GTPulse: Tiny Traverse City Farm Provides Food and Education For All

Poesis (pronounced like Po-ee-sis) Farm is a seed saving farm in Traverse City started by  Jamie Schaub and Brenin Wertz-Roth. The volunteer-ran farm is a tiny piece of organic paradise that provides the community not only with fresh food but also, an opportunity to gain skill and learn more about farming.

“It’s a Greek word, it comes from the same root as poetry. The idea of poetry in Greek is that it’s bringing something into existence. Because we focus on seed saving and thinking about seeds, we’re bringing a lot of things into existence.”

The four-year-old farm is located a short walk up from the Community Garden at Historic Barns Park. The land is leased through Traverse City nonprofit SEEDS, fitting for the farm’s mission.

Seed saving is so important to Jamie and Brenin because it’s a commonly overlooked aspect of farming. 

As seeds go through a growth cycle, they produce new seeds that are even more equipped to thrive in their region’s conditions than their parents. 

“We both have backgrounds in farming, but both have full-time jobs that aren’t in farming. Both of us kind of dove into seed saving because four years ago there wasn’t a lot of that happening up here.”

They’re soon going to begin the seed saving process again.

“Basically right now we’re waiting for everything to dry on the plants so that we can save seeds from them. We’re still harvesting so there are lots of things to eat from the garden over the next month and a half, maybe. But the whole farm will eventually turn brown, which is actually what we want because then the seeds are dry and able to be saved.”

Jamie, Brenin, and a team of volunteers will carefully harvest seeds from all of the different fruits, veggies and flowers on the farm. Because it’s important to be careful with not mixing seeds, it’s a slow, intentional process.

“It’s a lot,” Jamie laughed. “Kale, cabbage, 12 types of pepper, 12 kinds of tomatoes, cucumbers, six kinds of beans. The amount of different flowers we have is…I don’t know, maybe 50.”

Everything at the farm is given away, back into the community. Jamie arranges the flowers into bouquets for the elderly living in senior care at the Grand Traverse Commons. The food goes to Father Fred’s.

Jamie and Brenin will spend the winter at home, processing the seeds on weekends. Once all of the varieties are sorted, they’ll go to seed swaps where people will take what they need to begin the year’s garden.

Jamie works as a Children’s House Montessori School teacher and brings her students out to Poesis when she can. Both students and volunteers find being out on the farm a therapeutic experience.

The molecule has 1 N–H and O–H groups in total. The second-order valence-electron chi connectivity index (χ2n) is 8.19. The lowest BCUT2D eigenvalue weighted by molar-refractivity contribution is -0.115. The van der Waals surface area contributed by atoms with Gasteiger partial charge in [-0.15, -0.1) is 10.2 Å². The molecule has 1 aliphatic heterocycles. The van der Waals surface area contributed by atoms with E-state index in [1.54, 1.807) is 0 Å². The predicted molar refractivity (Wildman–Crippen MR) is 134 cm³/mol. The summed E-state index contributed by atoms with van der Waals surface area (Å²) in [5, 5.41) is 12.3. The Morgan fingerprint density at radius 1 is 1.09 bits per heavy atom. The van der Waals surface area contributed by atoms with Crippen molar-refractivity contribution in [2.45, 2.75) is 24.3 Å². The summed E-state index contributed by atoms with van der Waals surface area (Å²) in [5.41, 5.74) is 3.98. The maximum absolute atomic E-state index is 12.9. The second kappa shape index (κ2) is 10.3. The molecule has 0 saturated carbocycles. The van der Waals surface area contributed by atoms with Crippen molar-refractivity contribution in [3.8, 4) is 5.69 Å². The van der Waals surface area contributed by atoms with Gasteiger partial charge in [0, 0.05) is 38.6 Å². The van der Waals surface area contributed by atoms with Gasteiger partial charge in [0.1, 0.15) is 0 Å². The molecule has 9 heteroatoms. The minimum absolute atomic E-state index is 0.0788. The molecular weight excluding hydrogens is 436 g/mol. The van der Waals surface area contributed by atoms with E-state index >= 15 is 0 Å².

“I think a lot of it is observing and careful watching, you know, I’m looking at the cilantro and noticing there are some brown parts in it and thinking that I need to go and grab those. The bean pods, when you break each one open it’s very relaxing.”

They get to experience indigo dyeing as well. In past, COVID-free years, Jamie has held workshops on indigo dyeing. This year’s harvesting and dyeing process had a little more solitude.

“Well, we have several dye plants out here. And that’s just another project, this is an educational space because it’s a public park so we’re able to engage with them in different ways whether it’s talking about saving seeds or when to harvest things or about natural dyeing. The process of indigo is a lot more intense than other flowers. Marigolds all you really have to do is make a tea and you can dye with it. Indigo is more of a chemical reaction where you soak the leaves until they ferment. You’re changing the pH to separate the pigment from the water. It used to be what most of our jeans were dyed with. It’s pretty labor-intensive. There’s kind of been a resurgence in the U.S. I think, of natural dyeing. So we’ve been saving seeds from those plants for the past couple of years.”

Whether it’s blue jeans or saving seeds, harvesting clean food, or donating to local food pantries, Poesis certainly does what its name says. It has brought something to Jamie and Brenin too, which is the joy of others learning more about the natural world around them.

“I just think about being able to give things away, and that’s really enjoyable. And usually, the people that come out and help are happy to be out here and enjoy the space. I know being able to interact with people out here is my favorite. Whether it’s people that are walking on the trail and just are curious and come in or we’ve been here in the evenings and there’s a lot of times where there’ll be family portraits that they’re taking on the farm, and it’s just kind of sweet to think about all those people who had an experience out here.”

If you’re in need of a quiet fall activity where you can clear your mind and get some fresh air, stop by Poesis Farm to help wrap up their season. Follow them on Facebook and Instagram to keep up with all of their latest and learn more about volunteering.

For more stories like these join the newsletter community.
Categories: GTPulse